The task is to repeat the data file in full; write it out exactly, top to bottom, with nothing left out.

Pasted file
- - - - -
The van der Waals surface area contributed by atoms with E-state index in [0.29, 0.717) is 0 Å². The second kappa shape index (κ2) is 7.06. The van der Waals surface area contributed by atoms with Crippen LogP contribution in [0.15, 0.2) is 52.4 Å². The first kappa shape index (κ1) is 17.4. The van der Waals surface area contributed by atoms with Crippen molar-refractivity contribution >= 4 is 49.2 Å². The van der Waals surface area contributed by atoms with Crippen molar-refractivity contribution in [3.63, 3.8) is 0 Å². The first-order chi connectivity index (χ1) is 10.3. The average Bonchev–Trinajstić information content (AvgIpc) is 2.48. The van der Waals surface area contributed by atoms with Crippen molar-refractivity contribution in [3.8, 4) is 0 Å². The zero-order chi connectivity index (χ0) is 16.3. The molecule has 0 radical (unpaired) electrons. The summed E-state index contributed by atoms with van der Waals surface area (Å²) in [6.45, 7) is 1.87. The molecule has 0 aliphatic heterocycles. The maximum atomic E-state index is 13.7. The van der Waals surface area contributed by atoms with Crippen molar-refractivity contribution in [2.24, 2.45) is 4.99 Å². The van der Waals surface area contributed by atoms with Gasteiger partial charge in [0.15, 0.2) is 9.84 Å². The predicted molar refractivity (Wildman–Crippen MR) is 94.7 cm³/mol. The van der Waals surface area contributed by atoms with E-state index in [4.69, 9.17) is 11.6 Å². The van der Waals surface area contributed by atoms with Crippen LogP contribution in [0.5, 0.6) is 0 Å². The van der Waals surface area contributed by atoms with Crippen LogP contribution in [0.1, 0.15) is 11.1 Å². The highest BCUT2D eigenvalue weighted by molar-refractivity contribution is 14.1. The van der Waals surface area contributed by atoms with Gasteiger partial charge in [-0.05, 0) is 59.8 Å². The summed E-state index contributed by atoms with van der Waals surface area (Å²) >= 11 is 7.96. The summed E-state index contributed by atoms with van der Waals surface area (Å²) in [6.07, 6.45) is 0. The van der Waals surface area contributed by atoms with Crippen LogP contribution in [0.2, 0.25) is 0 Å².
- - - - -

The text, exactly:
The van der Waals surface area contributed by atoms with E-state index in [0.29, 0.717) is 0 Å². The second kappa shape index (κ2) is 7.06. The van der Waals surface area contributed by atoms with Crippen LogP contribution in [0.15, 0.2) is 52.4 Å². The first kappa shape index (κ1) is 17.4. The van der Waals surface area contributed by atoms with Crippen molar-refractivity contribution >= 4 is 49.2 Å². The van der Waals surface area contributed by atoms with Crippen molar-refractivity contribution in [3.63, 3.8) is 0 Å². The first-order chi connectivity index (χ1) is 10.3. The average Bonchev–Trinajstić information content (AvgIpc) is 2.48. The van der Waals surface area contributed by atoms with Crippen molar-refractivity contribution in [3.8, 4) is 0 Å². The zero-order chi connectivity index (χ0) is 16.3. The molecule has 0 radical (unpaired) electrons. The summed E-state index contributed by atoms with van der Waals surface area (Å²) in [6.45, 7) is 1.87. The molecule has 0 aliphatic heterocycles. The maximum atomic E-state index is 13.7. The van der Waals surface area contributed by atoms with Crippen molar-refractivity contribution in [2.24, 2.45) is 4.99 Å². The van der Waals surface area contributed by atoms with Gasteiger partial charge in [0.15, 0.2) is 9.84 Å². The predicted molar refractivity (Wildman–Crippen MR) is 94.7 cm³/mol. The van der Waals surface area contributed by atoms with E-state index in [4.69, 9.17) is 11.6 Å². The van der Waals surface area contributed by atoms with Crippen LogP contribution in [0.5, 0.6) is 0 Å². The van der Waals surface area contributed by atoms with Crippen LogP contribution in [0.1, 0.15) is 11.1 Å². The highest BCUT2D eigenvalue weighted by molar-refractivity contribution is 14.1. The van der Waals surface area contributed by atoms with Gasteiger partial charge in [-0.05, 0) is 59.8 Å². The summed E-state index contributed by atoms with van der Waals surface area (Å²) >= 11 is 7.96. The summed E-state index contributed by atoms with van der Waals surface area (Å²) in [6.07, 6.45) is 0. The van der Waals surface area contributed by atoms with Crippen LogP contribution in [0.2, 0.25) is 0 Å².